Hello and welcome to my web page. I joined the NCSU faculty
in August of 1999, after a 3-year stint as a professor at SUNY
College at Brockport. My original hometown is Seattle, Washington.
I teach courses in synoptic meteorology and forecasting (MEA 443),
advanced weather analysis (MEA 717), and numerical
weather prediction (MEA 716), as well as an introductory course for meteorology majors (MEA 213/214).
Some of my recent research projects include investigation of how climate change could impact extreme weather (hurricanes, floods, and midlatitude cyclones), improving numerical model representation of convection and precipitation processes, increasing understanding of the factors that control the intensity and distribution of precipitation accompanying landfalling tropical cyclones, and weather patterns associated with prolific lightning events in central North Carolina. My research group currently consists
of five graduate students as of Summer/Fall, 2013, and our group collaborates with that of Prof. Walt Robinson, among others (see picture).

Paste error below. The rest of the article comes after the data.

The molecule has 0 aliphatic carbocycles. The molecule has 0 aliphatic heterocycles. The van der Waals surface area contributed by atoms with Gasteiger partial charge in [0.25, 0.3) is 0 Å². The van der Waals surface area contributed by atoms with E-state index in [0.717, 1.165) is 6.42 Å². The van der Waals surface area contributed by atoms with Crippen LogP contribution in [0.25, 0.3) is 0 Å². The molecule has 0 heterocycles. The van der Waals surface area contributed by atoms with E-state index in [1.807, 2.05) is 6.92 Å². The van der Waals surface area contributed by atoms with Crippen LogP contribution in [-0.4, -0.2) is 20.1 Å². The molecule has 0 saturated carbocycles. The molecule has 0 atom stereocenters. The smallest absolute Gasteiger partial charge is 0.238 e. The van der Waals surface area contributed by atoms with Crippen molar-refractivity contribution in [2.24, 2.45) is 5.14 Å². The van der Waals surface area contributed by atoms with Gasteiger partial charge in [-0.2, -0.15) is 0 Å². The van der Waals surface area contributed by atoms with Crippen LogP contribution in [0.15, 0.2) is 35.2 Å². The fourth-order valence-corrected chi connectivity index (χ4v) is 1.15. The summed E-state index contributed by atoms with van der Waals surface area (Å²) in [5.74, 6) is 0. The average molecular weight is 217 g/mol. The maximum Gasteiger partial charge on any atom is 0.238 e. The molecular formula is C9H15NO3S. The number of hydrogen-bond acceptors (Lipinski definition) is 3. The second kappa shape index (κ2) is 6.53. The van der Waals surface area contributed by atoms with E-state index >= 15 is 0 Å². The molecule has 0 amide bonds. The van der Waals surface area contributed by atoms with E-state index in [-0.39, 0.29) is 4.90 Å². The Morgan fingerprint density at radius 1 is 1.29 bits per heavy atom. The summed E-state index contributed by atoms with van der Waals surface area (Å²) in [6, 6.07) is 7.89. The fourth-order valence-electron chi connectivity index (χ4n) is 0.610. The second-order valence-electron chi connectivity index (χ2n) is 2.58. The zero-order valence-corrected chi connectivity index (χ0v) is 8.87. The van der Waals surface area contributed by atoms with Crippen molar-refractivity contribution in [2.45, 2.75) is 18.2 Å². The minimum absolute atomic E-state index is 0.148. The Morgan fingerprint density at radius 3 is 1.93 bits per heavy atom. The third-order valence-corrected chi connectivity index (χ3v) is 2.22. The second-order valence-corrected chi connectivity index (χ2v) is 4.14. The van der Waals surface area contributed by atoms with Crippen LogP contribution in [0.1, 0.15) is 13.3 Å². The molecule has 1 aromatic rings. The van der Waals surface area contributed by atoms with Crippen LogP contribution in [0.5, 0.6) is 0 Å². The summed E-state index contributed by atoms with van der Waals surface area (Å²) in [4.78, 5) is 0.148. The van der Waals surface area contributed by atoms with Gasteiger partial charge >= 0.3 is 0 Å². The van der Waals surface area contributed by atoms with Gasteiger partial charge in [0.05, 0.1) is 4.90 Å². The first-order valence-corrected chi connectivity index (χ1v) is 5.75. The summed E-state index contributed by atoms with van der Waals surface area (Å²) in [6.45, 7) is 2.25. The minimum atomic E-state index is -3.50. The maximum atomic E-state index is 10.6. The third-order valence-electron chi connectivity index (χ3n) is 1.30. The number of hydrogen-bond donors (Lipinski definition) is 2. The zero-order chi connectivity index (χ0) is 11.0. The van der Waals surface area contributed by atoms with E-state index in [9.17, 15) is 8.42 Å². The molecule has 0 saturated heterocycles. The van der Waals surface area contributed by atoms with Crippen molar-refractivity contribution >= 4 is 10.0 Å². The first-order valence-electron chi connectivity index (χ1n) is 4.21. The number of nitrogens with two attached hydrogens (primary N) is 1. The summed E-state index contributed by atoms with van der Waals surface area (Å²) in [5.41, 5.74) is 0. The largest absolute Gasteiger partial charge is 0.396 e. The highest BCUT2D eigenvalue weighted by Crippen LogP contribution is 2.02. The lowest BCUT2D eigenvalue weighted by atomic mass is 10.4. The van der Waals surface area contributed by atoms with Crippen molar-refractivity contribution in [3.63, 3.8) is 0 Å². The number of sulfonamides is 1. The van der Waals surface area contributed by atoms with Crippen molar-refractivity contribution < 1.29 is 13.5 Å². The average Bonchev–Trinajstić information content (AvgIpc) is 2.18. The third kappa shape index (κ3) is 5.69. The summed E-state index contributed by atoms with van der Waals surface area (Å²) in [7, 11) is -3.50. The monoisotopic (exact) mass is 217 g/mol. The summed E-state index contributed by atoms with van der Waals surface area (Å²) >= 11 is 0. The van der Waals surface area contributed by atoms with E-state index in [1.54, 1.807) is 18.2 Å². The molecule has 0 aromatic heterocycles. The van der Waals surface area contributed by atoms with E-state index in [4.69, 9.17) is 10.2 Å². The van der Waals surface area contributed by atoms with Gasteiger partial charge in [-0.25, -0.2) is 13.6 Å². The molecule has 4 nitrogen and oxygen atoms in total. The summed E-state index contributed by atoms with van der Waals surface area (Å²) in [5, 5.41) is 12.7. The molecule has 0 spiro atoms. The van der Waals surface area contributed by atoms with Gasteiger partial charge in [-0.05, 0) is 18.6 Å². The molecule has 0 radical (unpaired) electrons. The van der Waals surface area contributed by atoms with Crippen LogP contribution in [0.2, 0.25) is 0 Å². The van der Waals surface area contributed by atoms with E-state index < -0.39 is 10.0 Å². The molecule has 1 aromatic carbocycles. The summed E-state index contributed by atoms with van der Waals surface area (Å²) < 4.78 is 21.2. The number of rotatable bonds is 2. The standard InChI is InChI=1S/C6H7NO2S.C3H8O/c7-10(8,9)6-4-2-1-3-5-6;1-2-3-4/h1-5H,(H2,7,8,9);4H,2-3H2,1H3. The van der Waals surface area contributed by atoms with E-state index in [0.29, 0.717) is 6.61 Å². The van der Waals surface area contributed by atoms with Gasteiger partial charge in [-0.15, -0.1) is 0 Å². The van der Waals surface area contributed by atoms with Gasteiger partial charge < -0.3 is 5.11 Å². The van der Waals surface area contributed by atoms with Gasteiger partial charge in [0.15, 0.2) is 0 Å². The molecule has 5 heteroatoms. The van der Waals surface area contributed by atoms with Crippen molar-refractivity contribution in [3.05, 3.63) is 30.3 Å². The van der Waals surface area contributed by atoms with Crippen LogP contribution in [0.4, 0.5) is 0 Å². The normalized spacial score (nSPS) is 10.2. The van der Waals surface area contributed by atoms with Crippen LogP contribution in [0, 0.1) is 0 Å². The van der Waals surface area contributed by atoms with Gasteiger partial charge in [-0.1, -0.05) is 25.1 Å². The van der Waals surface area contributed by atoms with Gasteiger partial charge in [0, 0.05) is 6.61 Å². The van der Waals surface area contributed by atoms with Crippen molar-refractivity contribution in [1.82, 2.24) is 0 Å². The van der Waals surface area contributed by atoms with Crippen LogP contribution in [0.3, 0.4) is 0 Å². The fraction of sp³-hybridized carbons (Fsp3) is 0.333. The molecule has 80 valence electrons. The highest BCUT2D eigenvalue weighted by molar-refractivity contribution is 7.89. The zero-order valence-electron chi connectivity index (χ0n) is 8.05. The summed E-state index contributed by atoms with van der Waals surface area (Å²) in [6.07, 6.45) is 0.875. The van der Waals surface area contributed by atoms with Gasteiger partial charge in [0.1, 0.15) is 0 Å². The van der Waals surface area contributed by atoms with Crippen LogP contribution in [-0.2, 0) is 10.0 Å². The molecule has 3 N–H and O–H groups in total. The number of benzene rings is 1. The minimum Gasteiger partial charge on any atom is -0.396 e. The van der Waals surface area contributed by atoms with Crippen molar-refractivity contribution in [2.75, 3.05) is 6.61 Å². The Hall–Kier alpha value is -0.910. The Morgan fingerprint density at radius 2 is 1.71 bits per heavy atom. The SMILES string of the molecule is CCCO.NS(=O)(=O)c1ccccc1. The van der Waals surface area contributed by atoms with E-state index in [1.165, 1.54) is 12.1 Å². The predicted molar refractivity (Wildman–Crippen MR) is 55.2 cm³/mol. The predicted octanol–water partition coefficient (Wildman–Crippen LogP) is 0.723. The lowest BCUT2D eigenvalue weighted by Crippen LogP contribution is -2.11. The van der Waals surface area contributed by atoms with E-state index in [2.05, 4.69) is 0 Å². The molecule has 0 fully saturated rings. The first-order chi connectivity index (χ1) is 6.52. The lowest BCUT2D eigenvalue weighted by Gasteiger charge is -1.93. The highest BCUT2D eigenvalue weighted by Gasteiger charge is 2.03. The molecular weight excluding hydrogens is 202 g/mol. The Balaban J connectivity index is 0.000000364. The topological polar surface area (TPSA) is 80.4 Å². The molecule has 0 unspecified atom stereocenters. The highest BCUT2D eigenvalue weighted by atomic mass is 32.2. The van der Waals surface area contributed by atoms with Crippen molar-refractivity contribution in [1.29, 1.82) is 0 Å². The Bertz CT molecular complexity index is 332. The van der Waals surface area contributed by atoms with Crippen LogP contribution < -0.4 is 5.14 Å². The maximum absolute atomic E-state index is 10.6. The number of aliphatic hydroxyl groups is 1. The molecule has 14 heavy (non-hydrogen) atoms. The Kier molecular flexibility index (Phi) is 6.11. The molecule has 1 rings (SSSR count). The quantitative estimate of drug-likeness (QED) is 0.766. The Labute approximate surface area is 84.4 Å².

In addition to teaching and research, I have also recently taken on the responsibility of "Director of Graduate Programs" in the Department of Marine, Earth, and Atmospheric Science. In this position, I am working with a committee of faculty members to improve procedures and documentation in our graduate program, in addition to answering many, many questions from current and prospective students.
In recent years, I've also taken an interest in meteorological consulting; providing expert meteorological testimony in several weather-related cases has taught me that such applied atmospheric detective work is both interesting and valuable in practical decision-making in our courts of law.
For biographical details including where and with whom I have worked,
and where I have studied, click
|For more information, see my Lab Home Page.